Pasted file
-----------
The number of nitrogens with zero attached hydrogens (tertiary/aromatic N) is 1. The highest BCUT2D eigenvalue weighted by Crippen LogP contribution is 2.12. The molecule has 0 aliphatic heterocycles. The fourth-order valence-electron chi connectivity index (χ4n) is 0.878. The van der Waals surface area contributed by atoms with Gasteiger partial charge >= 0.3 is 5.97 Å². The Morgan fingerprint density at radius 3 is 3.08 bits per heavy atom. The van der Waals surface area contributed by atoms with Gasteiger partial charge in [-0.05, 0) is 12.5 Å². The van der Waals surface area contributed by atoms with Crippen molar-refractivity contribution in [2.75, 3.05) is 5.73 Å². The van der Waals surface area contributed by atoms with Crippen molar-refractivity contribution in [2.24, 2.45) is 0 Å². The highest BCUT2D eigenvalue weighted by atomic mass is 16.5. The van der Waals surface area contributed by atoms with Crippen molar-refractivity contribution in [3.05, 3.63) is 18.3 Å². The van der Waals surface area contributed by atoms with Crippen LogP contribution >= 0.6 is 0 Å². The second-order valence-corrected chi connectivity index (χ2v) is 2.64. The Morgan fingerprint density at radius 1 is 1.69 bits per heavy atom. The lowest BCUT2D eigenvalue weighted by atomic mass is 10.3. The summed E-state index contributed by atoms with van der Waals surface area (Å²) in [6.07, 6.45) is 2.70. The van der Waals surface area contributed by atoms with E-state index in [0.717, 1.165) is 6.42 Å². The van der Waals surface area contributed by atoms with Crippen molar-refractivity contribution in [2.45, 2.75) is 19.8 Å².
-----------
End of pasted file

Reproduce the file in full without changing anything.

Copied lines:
The number of nitrogens with zero attached hydrogens (tertiary/aromatic N) is 1. The highest BCUT2D eigenvalue weighted by Crippen LogP contribution is 2.12. The molecule has 0 aliphatic heterocycles. The fourth-order valence-electron chi connectivity index (χ4n) is 0.878. The van der Waals surface area contributed by atoms with Gasteiger partial charge >= 0.3 is 5.97 Å². The Morgan fingerprint density at radius 3 is 3.08 bits per heavy atom. The van der Waals surface area contributed by atoms with Gasteiger partial charge in [-0.05, 0) is 12.5 Å². The van der Waals surface area contributed by atoms with Crippen molar-refractivity contribution in [2.75, 3.05) is 5.73 Å². The van der Waals surface area contributed by atoms with Crippen molar-refractivity contribution in [2.24, 2.45) is 0 Å². The highest BCUT2D eigenvalue weighted by atomic mass is 16.5. The van der Waals surface area contributed by atoms with Crippen molar-refractivity contribution in [3.05, 3.63) is 18.3 Å². The van der Waals surface area contributed by atoms with Crippen LogP contribution >= 0.6 is 0 Å². The second-order valence-corrected chi connectivity index (χ2v) is 2.64. The Morgan fingerprint density at radius 1 is 1.69 bits per heavy atom. The lowest BCUT2D eigenvalue weighted by atomic mass is 10.3. The summed E-state index contributed by atoms with van der Waals surface area (Å²) in [6.07, 6.45) is 2.70. The van der Waals surface area contributed by atoms with E-state index in [0.717, 1.165) is 6.42 Å². The van der Waals surface area contributed by atoms with Crippen molar-refractivity contribution in [2.45, 2.75) is 19.8 Å².